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Thumb ultrasound: Technique and pathologies

View Article: PubMed Central - PubMed

ABSTRACT

Ultrasound is ideally suited for the assessment of complex anatomy and pathologies of the thumb. Focused and dynamic thumb ultrasound can provide a rapid real-time diagnosis and can be used for guided treatment in certain clinical situations. We present a simplified approach to scanning technique for thumb-related pathologies and illustrate a spectrum of common and uncommon pathologies encountered.

No MeSH data available.


Related in: MedlinePlus

Proximal and distal intersection points with distal intersection syndrome (A-C). Schematic diagram (A) shows the 1st extensor compartment tendons (brown) crossing over the 2nd extensor compartment tendons (yellow)—proximal intersection point (red circle). Schematic diagram (B) shows the extensor pollicis longus (EPL) tendon (grey) crossing over 2nd extensor compartment tendons (yellow) - distal intersection point (red circle). Short axis (C) ultrasound showing the tendon (white arrow) crossing over the 2nd extensor compartment tendons (open arrow) associated with tendon sheath thickening (red arrow)
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Figure 4: Proximal and distal intersection points with distal intersection syndrome (A-C). Schematic diagram (A) shows the 1st extensor compartment tendons (brown) crossing over the 2nd extensor compartment tendons (yellow)—proximal intersection point (red circle). Schematic diagram (B) shows the extensor pollicis longus (EPL) tendon (grey) crossing over 2nd extensor compartment tendons (yellow) - distal intersection point (red circle). Short axis (C) ultrasound showing the tendon (white arrow) crossing over the 2nd extensor compartment tendons (open arrow) associated with tendon sheath thickening (red arrow)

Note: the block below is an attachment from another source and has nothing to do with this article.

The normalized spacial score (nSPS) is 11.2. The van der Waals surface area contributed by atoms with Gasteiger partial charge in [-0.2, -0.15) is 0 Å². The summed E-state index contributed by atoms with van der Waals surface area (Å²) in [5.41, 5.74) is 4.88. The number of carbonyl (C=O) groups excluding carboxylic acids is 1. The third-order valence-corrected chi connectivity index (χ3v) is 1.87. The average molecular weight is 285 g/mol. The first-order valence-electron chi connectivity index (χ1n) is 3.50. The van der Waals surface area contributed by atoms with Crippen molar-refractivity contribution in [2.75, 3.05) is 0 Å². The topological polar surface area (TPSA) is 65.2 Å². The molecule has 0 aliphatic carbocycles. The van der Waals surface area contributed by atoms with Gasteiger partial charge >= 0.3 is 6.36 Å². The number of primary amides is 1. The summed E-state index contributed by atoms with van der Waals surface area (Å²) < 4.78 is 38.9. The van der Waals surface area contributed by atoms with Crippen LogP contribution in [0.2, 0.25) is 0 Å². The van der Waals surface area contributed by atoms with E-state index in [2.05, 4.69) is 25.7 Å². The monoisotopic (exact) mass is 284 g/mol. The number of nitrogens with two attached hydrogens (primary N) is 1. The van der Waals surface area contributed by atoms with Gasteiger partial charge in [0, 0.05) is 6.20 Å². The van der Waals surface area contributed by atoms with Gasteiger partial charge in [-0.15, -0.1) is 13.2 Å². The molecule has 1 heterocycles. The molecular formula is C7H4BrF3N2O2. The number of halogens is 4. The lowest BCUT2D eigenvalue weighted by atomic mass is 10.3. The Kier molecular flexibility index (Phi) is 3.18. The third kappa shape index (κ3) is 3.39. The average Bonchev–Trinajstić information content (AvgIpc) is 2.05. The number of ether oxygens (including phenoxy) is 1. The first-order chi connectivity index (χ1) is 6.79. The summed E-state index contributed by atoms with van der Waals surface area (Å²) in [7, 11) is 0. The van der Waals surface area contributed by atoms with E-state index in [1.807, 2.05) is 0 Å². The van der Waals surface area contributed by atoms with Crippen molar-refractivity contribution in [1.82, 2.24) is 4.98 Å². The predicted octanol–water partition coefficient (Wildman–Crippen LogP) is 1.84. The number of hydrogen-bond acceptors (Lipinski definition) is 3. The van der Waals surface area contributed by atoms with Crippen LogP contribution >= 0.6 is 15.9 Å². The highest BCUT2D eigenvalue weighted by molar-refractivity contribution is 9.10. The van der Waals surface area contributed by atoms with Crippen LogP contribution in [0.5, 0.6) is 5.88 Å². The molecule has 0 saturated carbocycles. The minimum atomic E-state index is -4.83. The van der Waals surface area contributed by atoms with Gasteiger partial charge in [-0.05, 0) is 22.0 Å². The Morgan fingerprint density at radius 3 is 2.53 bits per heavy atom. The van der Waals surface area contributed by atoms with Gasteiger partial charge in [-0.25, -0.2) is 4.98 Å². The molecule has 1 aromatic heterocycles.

Mentions: The extensor tendons of the thumb are situated in the 1st (abductor pollicis longus and extensor pollicis brevis – APL and EPB) and 3rd (extensor pollicis longus – EPL) extensor compartments on the dorsal aspect of the wrist. These tendons should be first located and then traced proximally up to the myotendinous junction and distally to their insertion. To identify the extensor tendons locate Lister's tubercle [Figure 3E–G] on the dorsal aspect of the wrist, the tendon in its medial aspect is EPL (3rd extensor compartment) and the tendons in its lateral aspect are extensor carpi radialis longus and brevis (2nd extensor compartment) and APL and EPB (1st extensor compartment) [Figure 3H and I]. After slight supination of the hand (karate chop position), the 1st extensor compartment tendons are traced proximally, where they cross over the 2nd compartment muscles (proximal intersection point) [Figure 4A]. The EPL (3rd compartment) tendon is traced distally, where it crosses 2nd extensor compartment tendons (distal intersection point) [Figure 4B]. Because of the mechanical friction at the level of these crossings, changes of tendinosis, peritendinous edema with loss of intervening fat and tendon tear can occur, which is referred to as the intersection syndrome [Video 1] and [Figure 4C].


Thumb ultrasound: Technique and pathologies